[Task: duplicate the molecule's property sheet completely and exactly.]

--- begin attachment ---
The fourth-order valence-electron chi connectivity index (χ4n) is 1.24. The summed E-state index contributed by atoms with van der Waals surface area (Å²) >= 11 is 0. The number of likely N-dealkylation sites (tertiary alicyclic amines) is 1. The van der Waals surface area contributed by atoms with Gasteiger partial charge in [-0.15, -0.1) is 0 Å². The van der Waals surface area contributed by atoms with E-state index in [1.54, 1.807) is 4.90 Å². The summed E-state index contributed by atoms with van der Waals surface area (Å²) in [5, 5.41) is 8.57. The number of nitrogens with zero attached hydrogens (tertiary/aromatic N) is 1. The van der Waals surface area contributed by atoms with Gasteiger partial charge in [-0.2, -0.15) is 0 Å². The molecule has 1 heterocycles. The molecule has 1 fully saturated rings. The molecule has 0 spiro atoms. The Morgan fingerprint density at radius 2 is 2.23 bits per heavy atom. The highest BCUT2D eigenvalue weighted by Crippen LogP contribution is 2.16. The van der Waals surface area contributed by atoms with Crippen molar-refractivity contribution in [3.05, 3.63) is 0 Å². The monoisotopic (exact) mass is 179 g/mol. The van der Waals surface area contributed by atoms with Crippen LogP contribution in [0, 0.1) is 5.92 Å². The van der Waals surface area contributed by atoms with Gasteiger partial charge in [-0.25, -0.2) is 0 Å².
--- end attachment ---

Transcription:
The fourth-order valence-electron chi connectivity index (χ4n) is 1.24. The summed E-state index contributed by atoms with van der Waals surface area (Å²) >= 11 is 0. The number of likely N-dealkylation sites (tertiary alicyclic amines) is 1. The van der Waals surface area contributed by atoms with Gasteiger partial charge in [-0.15, -0.1) is 0 Å². The van der Waals surface area contributed by atoms with E-state index in [1.54, 1.807) is 4.90 Å². The summed E-state index contributed by atoms with van der Waals surface area (Å²) in [5, 5.41) is 8.57. The number of nitrogens with zero attached hydrogens (tertiary/aromatic N) is 1. The van der Waals surface area contributed by atoms with Gasteiger partial charge in [-0.2, -0.15) is 0 Å². The molecule has 1 heterocycles. The molecule has 1 fully saturated rings. The molecule has 0 spiro atoms. The Morgan fingerprint density at radius 2 is 2.23 bits per heavy atom. The highest BCUT2D eigenvalue weighted by Crippen LogP contribution is 2.16. The van der Waals surface area contributed by atoms with Crippen molar-refractivity contribution in [3.05, 3.63) is 0 Å². The monoisotopic (exact) mass is 179 g/mol. The van der Waals surface area contributed by atoms with Crippen LogP contribution in [0, 0.1) is 5.92 Å². The van der Waals surface area contributed by atoms with Gasteiger partial charge in [-0.25, -0.2) is 0 Å².